Blog Post 11


Resiliency is a complex topic when focusing in on disasters. When we look to the political right, we see thinkers like Aaron Renn who believes that in order to be resilient one must first fail or be disrupted. Renn speaks of resilient individuals and resilient systems, rather than resilient cities. When we look to the left we see organizations like 100 Resilient Cities, which works towards taking the resiliency process one step further than sustainability in city policy, planning, and practice.

From our class readings, resiliency can be interpreted as the “bounce back” from stress or the mitigation of the stressor in the first place. Both of which have common ground in returning to a normal- whether that be a new normal or a former state.

First and foremost, the risk landscape needs to be addressed so that it no longer targets at-risk populations. To help create tangible resiliencies you can focus on improving infrastructure directly related to disasters. More specifically for San Francisco, it is critical we look at things like sea level rise when decided where to develop and understand the impact of climate change and our coasts. We can look to the SF better streets plan that created streets that are functional for transit and people, and also resilient to disasters. An example of this is utilizing urban forestry, storm water collection, and permeable materials during street planning and design. We also see examples of “sponge cities” in China designed to absorb and manage unexpected floods and water. When cities have the opportunity, redesigning with disasters in mind can minimize risk on population and create tangible opportunities for resilience.

Second it is critical to look at how neoliberalism and disaster capitalism play a role in how we currently create resiliency. Exposing at-risk communities to stressors will not make them more resilient if we continue to foster a profit driven disaster relief system. Compression time must also be taken to account in disaster planning to estimate how to provide quick and quality service to the diverse needs of at-risk populations.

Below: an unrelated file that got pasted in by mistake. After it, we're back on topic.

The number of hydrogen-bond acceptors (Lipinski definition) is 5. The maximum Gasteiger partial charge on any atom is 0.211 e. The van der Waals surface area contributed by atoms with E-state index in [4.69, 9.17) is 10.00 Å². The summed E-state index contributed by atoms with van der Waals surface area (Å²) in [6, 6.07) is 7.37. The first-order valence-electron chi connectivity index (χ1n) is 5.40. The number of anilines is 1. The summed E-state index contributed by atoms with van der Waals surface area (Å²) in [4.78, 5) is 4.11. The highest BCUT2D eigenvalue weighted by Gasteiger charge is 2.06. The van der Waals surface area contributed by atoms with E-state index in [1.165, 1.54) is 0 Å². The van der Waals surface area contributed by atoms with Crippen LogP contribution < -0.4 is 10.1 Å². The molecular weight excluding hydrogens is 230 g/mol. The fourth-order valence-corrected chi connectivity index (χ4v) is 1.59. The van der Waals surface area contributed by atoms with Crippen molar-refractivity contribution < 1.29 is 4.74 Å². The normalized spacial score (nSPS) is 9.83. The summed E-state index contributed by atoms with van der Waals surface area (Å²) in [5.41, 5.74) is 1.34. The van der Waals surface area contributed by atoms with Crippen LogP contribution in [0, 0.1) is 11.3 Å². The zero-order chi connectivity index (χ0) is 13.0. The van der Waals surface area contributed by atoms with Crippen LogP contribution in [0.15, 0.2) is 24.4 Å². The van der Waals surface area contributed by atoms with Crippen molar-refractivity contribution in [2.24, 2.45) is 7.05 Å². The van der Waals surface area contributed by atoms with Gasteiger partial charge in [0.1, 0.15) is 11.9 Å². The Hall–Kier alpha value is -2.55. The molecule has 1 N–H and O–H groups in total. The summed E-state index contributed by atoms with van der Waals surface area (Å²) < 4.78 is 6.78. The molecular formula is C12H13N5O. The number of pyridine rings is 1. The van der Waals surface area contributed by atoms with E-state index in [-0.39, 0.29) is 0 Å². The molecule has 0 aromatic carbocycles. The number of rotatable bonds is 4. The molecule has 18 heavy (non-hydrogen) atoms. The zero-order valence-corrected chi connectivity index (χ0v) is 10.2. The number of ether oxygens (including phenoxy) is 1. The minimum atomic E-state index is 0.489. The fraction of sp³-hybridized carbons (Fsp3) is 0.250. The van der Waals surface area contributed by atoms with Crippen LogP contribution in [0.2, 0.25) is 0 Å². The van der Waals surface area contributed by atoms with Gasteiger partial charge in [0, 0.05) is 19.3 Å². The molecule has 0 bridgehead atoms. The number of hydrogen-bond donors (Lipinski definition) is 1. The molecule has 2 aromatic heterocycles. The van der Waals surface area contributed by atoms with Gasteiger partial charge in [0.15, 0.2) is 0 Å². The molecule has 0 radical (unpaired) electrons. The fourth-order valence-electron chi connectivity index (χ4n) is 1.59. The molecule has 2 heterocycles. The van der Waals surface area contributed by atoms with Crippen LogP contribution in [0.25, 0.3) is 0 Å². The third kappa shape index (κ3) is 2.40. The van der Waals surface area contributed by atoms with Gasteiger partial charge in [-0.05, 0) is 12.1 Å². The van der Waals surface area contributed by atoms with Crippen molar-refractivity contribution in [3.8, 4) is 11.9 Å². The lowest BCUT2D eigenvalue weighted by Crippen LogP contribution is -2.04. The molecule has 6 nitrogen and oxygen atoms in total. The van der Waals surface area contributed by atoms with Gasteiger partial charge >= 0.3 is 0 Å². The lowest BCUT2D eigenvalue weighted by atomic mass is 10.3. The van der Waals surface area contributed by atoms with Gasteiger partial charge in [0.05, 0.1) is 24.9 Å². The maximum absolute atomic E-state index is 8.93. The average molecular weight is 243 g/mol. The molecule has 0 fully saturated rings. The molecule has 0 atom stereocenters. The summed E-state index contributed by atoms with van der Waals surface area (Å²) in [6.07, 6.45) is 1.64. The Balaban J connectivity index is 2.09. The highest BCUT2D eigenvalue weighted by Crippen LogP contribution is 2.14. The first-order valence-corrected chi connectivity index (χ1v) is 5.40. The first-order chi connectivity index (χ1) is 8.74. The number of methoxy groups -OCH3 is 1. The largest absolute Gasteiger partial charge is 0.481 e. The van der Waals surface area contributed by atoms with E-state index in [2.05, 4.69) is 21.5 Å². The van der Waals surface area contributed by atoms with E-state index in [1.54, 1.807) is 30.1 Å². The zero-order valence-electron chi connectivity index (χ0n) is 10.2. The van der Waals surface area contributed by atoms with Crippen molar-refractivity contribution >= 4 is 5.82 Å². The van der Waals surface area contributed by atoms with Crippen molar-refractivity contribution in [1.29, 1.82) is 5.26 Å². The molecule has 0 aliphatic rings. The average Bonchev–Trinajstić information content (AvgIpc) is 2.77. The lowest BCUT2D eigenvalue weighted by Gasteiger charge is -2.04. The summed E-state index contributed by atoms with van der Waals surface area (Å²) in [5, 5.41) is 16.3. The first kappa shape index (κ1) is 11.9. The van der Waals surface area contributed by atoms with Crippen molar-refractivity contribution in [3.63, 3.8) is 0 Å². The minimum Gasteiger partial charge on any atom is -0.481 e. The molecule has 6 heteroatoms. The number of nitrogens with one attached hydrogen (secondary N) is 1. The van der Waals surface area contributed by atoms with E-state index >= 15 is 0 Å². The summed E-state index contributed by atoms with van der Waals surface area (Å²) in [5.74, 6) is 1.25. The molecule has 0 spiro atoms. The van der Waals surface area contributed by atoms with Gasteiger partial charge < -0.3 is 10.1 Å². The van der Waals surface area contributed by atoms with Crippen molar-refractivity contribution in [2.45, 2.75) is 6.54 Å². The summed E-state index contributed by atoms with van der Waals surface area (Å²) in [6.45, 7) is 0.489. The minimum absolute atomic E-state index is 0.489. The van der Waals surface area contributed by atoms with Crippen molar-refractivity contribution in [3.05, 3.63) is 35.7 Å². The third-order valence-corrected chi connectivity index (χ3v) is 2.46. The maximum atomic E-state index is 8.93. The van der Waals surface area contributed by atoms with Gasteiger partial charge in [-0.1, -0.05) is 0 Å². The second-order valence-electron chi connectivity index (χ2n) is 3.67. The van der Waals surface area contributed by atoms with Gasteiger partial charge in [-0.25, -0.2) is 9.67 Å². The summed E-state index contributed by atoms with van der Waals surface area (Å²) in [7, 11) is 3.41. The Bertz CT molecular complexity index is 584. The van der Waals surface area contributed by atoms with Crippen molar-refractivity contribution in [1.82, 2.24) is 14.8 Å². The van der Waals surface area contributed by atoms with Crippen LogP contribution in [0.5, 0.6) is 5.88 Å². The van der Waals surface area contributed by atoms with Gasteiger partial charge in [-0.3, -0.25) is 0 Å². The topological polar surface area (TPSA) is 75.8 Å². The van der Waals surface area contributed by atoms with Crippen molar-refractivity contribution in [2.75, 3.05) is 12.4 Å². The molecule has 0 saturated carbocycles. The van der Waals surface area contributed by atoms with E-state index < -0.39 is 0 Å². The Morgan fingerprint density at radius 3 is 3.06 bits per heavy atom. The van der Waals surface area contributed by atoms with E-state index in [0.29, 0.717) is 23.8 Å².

Lastly, addressing the issue of disaster capitalism would allow us to create and define the system of “bouncing back”. We need to take a critical look at Disaster Capitalism and Chronic Disaster Syndrome perpetuated by neoliberalism. Chronic disaster syndrome is defined as long-term stress relating to unsettled circumstances and we continue to see this prevalent in cases like Katrina. Governments need to take a more aggressive role in service providing rather than relying on a ‘culture’ of resilience. It is critical to work with communities to create more dynamic systems to bounce back to when planning for disasters.



Additional Readings: Resilience and conservative views, Manhattan Institute.pdf


Blog Post 10

Mega Projects

Professor Karen Frick Discussed the 7 “C”s of Megaprojects:

  1. Colossal
  2. Captivating
  3. Costly
  4. Controversial
  5. Complex
  6. Control (lack of)
  7. Communications

Example of a mega project would be the One World Trade Center in New York City. This building took 7 years and 3.8 billion to construct the tallest building in the Western Hemisphere. Colossal, Captivating, and Complex are 3 C’s that I would use to describe this project.